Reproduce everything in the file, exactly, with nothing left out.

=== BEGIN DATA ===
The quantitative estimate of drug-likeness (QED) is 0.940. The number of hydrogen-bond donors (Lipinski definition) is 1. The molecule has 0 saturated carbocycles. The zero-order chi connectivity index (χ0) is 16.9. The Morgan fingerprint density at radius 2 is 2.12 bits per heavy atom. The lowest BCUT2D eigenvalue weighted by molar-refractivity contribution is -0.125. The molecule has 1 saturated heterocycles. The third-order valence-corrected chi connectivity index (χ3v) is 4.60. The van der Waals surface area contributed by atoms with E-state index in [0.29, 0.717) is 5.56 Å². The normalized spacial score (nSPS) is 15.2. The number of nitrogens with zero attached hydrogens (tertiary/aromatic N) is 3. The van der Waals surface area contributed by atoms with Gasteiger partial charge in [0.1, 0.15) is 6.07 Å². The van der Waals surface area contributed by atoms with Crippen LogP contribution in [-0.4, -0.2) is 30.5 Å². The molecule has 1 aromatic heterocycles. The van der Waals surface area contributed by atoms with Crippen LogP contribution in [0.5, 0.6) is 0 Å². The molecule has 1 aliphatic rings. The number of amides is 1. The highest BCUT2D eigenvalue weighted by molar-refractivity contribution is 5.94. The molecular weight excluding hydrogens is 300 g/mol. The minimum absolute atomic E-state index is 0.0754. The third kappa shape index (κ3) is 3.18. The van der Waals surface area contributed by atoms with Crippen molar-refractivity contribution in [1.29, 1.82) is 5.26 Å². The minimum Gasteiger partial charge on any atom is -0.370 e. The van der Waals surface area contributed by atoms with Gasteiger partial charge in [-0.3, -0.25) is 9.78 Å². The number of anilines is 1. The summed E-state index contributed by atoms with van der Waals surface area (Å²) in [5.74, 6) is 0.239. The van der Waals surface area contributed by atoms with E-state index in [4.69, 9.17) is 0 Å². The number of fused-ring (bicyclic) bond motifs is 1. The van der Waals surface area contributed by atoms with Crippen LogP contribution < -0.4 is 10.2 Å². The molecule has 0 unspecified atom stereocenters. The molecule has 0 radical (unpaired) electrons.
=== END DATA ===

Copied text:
The quantitative estimate of drug-likeness (QED) is 0.940. The number of hydrogen-bond donors (Lipinski definition) is 1. The molecule has 0 saturated carbocycles. The zero-order chi connectivity index (χ0) is 16.9. The Morgan fingerprint density at radius 2 is 2.12 bits per heavy atom. The lowest BCUT2D eigenvalue weighted by molar-refractivity contribution is -0.125. The molecule has 1 saturated heterocycles. The third-order valence-corrected chi connectivity index (χ3v) is 4.60. The van der Waals surface area contributed by atoms with E-state index in [0.29, 0.717) is 5.56 Å². The normalized spacial score (nSPS) is 15.2. The number of nitrogens with zero attached hydrogens (tertiary/aromatic N) is 3. The van der Waals surface area contributed by atoms with Gasteiger partial charge in [0.1, 0.15) is 6.07 Å². The van der Waals surface area contributed by atoms with Crippen LogP contribution in [-0.4, -0.2) is 30.5 Å². The molecule has 1 aromatic heterocycles. The van der Waals surface area contributed by atoms with Crippen LogP contribution in [0.5, 0.6) is 0 Å². The molecule has 1 aliphatic rings. The number of amides is 1. The highest BCUT2D eigenvalue weighted by molar-refractivity contribution is 5.94. The molecular weight excluding hydrogens is 300 g/mol. The minimum absolute atomic E-state index is 0.0754. The third kappa shape index (κ3) is 3.18. The van der Waals surface area contributed by atoms with Crippen molar-refractivity contribution in [1.29, 1.82) is 5.26 Å². The minimum Gasteiger partial charge on any atom is -0.370 e. The van der Waals surface area contributed by atoms with Gasteiger partial charge in [-0.3, -0.25) is 9.78 Å². The number of anilines is 1. The summed E-state index contributed by atoms with van der Waals surface area (Å²) in [5.74, 6) is 0.239. The van der Waals surface area contributed by atoms with E-state index in [4.69, 9.17) is 0 Å². The number of fused-ring (bicyclic) bond motifs is 1. The van der Waals surface area contributed by atoms with Crippen LogP contribution < -0.4 is 10.2 Å². The molecule has 0 unspecified atom stereocenters. The molecule has 0 radical (unpaired) electrons.